In case anyone had any doubts, The Tyee has extensive quotes from Tim Louis about how and why he’s going to try to negate the “co-operative agreement” that the parties have reached on slate-splitting.
Aboriginal community leader Ken Clement says he wants to run for school board with centre-left Vision Vancouver. He believes he would be the first person of First Nations descent ever to be elected in the city’s civic scene.
“We felt it was time to have our voices heard,” said Clement, a member of the Ktunaxa First Nation near Cranbrook and executive director of Healing our Spirit B.C. Aboriginal HIV/AIDS Society. “There has never been an Aboriginal voice in city politics.”
While Vision has been telling it’s candidates that a deal has been struck, this is the public word from Ivan Bulic of COPE when asked whether there was a deal in place or not.
The COPE Executive will be reviewing a number of recommendations from the COPE Negotiating Ctte.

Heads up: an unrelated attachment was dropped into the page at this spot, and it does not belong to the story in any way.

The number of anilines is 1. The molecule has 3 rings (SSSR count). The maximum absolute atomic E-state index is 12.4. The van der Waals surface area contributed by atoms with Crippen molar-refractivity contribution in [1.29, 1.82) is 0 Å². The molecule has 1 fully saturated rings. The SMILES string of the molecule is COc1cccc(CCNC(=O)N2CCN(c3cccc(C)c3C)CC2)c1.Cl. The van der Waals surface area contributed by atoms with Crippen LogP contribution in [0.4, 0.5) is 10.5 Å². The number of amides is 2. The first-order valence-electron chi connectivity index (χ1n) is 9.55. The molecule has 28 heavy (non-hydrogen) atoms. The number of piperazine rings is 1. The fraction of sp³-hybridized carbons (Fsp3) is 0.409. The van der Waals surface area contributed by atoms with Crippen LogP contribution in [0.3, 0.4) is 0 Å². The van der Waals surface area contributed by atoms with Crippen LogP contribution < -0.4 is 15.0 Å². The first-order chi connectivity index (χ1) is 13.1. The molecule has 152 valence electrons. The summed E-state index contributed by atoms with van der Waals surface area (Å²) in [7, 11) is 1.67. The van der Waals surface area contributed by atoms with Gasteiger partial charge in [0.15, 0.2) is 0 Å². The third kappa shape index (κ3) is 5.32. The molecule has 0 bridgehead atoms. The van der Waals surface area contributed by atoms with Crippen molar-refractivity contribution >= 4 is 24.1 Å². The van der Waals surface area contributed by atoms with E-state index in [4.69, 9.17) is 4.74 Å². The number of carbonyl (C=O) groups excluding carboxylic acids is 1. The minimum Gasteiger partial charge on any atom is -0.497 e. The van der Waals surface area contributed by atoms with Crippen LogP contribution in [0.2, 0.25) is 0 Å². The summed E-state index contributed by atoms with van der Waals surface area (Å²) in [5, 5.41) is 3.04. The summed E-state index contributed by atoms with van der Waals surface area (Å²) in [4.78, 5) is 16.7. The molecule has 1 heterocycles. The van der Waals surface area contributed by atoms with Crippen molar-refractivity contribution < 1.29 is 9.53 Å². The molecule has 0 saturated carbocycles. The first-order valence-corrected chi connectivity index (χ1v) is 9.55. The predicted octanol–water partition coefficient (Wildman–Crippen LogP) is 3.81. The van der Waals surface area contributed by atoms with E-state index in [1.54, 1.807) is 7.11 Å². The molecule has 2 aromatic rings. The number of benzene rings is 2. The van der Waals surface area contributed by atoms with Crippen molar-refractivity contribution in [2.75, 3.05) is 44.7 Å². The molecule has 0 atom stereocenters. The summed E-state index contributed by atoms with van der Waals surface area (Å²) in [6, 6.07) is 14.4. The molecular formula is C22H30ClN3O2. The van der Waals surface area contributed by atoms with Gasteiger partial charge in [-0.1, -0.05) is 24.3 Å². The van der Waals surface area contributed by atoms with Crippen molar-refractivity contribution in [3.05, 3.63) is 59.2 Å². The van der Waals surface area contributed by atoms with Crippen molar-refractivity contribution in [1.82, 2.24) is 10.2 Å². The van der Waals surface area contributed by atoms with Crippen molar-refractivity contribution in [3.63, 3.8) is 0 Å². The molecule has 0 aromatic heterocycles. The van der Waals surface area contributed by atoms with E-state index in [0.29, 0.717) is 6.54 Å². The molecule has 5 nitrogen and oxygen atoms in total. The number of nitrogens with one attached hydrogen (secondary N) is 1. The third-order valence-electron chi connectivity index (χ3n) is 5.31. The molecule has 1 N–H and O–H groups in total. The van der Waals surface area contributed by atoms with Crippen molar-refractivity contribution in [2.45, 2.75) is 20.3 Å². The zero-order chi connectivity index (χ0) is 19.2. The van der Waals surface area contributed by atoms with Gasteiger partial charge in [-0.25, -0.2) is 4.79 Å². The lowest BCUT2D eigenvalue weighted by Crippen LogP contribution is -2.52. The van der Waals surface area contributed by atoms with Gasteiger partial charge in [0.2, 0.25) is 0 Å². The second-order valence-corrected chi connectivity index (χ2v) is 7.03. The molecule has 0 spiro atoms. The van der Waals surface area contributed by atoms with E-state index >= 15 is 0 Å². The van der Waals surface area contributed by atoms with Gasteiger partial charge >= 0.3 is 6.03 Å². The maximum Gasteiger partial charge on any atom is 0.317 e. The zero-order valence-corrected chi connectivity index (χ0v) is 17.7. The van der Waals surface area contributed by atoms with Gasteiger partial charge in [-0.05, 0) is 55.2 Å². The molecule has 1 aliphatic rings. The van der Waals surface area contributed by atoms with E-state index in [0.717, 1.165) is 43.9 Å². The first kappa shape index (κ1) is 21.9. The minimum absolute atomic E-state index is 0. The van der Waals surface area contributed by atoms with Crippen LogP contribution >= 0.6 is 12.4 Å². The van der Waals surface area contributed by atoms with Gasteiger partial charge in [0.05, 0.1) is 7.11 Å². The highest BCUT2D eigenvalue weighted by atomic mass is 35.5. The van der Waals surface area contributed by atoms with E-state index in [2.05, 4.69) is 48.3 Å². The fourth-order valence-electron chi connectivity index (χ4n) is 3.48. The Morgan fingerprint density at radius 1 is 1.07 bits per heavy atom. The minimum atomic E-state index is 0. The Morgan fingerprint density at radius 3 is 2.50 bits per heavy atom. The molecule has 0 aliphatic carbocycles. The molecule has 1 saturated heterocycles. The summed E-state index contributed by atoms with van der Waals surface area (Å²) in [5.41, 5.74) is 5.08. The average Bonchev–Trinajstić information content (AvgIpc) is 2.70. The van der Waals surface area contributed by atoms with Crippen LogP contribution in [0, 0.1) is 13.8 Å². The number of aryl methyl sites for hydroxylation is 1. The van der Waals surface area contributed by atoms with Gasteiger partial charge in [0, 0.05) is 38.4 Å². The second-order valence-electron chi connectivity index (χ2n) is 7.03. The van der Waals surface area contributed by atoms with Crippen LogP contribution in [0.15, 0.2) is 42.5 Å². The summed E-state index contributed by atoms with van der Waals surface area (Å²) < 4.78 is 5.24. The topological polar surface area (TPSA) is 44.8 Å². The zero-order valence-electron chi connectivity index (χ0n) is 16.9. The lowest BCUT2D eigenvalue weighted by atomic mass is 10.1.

Details of these recommendations and any subsequent decisions will be released after the Executive have had an opportunity to fully consider and decide on the recommendations.
COPE had been asked if they could “confirm the story that Frances Bula broke this morning on her blog regarding the numbers of seats allocated to each party in a COPE/Vision agreement?” It was suggested that the public announcement of the agreement was to take place this coming Tuesday. Perhaps Bula’s announcement will alter the way things work out.
Despite there still being [early Sept. 9] no notice on either COPE or Vision webpages, the press release has gone out confirming the details. The only hold back is that COPE’s general membership must vote in favour of the deal September 14.